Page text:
We left the large clearing of the town and entered the thick long grass of Route 201 that connected Twinleaf and Sandgem Town. Mr Chompy was having struggle keeping up, he was panting and there was a distinct furrow on his brow. I returned him to his Poke’ Ball, there was no need for him to share my burden.

    I stopped to admire the sky. The clouds had long parted and I was met with a massive torrent of clear blue. The sun was shining brightly and reflecting off the snow giving the ground, plants and trees and natural glow.

    The snow covered grass was like walking through jelly, if you had momentum you could slowly lumber forward. But if you misstep, it's even harder to keep moving.

    It was hard work. The sky darkened like a coffin closing as snow started falling again, a light patch landing on my precipitated cheek. I appreciated the coldness of it. This jacket was doing really well at keeping me warm.

    Finally the area of dominant grass was over. I shook any remaining snow from my jacket. The scene ahead was intimidating. The trees were swaying in full force. Somehow this light snowfall had escalated.

    I considered going back, but I had to be strong. I entered the trees cautiously, trying to stick to the areas of least slush.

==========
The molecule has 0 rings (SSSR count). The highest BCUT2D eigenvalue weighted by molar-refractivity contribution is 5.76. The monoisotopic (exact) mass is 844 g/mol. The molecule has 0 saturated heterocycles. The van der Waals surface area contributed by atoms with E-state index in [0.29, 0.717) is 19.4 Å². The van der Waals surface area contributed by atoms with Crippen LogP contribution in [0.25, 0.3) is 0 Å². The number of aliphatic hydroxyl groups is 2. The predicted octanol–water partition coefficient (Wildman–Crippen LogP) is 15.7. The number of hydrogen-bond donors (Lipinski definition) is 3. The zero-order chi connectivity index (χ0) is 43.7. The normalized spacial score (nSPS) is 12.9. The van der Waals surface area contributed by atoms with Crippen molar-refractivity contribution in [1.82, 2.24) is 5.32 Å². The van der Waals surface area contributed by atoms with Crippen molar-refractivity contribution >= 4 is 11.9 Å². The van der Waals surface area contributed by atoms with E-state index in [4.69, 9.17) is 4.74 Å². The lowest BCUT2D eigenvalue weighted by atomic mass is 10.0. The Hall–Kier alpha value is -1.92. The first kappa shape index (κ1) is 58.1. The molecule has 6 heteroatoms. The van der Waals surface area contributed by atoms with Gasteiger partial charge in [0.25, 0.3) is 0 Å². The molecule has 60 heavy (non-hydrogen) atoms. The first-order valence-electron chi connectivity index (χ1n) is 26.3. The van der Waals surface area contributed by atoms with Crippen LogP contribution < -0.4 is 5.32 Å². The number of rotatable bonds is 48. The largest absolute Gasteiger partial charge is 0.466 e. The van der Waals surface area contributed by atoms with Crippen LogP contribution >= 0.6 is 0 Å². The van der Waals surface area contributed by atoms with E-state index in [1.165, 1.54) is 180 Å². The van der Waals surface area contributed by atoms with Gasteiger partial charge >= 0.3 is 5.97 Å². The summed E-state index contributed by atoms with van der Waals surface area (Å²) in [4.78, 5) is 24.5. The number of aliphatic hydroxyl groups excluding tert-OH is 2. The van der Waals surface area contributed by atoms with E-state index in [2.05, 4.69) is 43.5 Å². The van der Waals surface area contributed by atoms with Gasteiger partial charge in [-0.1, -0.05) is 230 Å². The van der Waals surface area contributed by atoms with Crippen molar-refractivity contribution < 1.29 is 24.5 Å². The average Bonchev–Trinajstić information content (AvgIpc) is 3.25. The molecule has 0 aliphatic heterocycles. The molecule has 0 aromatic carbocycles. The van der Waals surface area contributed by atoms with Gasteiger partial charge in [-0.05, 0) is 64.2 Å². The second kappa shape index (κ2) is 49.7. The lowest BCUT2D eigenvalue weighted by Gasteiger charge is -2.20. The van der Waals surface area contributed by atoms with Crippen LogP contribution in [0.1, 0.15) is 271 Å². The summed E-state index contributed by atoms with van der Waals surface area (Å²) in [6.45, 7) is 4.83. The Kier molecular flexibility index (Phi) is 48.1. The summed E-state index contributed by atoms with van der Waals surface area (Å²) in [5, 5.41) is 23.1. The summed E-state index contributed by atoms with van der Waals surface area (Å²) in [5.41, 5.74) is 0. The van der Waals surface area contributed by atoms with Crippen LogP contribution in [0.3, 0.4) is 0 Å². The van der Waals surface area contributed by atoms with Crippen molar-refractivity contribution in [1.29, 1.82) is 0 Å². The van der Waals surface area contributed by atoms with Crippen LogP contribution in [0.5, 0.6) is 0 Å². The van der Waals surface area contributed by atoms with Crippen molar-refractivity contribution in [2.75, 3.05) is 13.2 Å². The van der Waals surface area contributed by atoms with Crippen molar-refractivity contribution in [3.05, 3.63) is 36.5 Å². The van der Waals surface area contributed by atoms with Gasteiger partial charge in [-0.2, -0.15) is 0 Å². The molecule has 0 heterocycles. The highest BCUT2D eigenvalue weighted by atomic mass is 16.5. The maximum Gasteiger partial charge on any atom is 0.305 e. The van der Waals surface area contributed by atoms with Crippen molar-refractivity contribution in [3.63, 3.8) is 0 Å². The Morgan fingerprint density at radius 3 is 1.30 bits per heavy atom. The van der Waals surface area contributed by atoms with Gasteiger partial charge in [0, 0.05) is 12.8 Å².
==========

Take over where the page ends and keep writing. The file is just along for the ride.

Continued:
There was a sudden crack as a branch gave way. I looked up, a heap of snow powered me down to the ground. It was like the weight of the world wanted me back where I belonged. There was a thing layer of snow above me and my watch was awkwardly sticking into my thigh.

    There was a strange shiver as the jacket and pants reacted to the moisture. The material shrivelled a little to become completely water proof. I struggled to get up, feeling defeated. I released Mr Chompy from his Poke‘ Ball. He spotted that I was crying.

    He ran up to me and I sat down. He snuggled close to me. I was grateful for that. He was a bundle of warmth and hope. His rounded ears suddenly tensed. His fur brushed against my neck as he peeked behind me.

    There was an angry growl.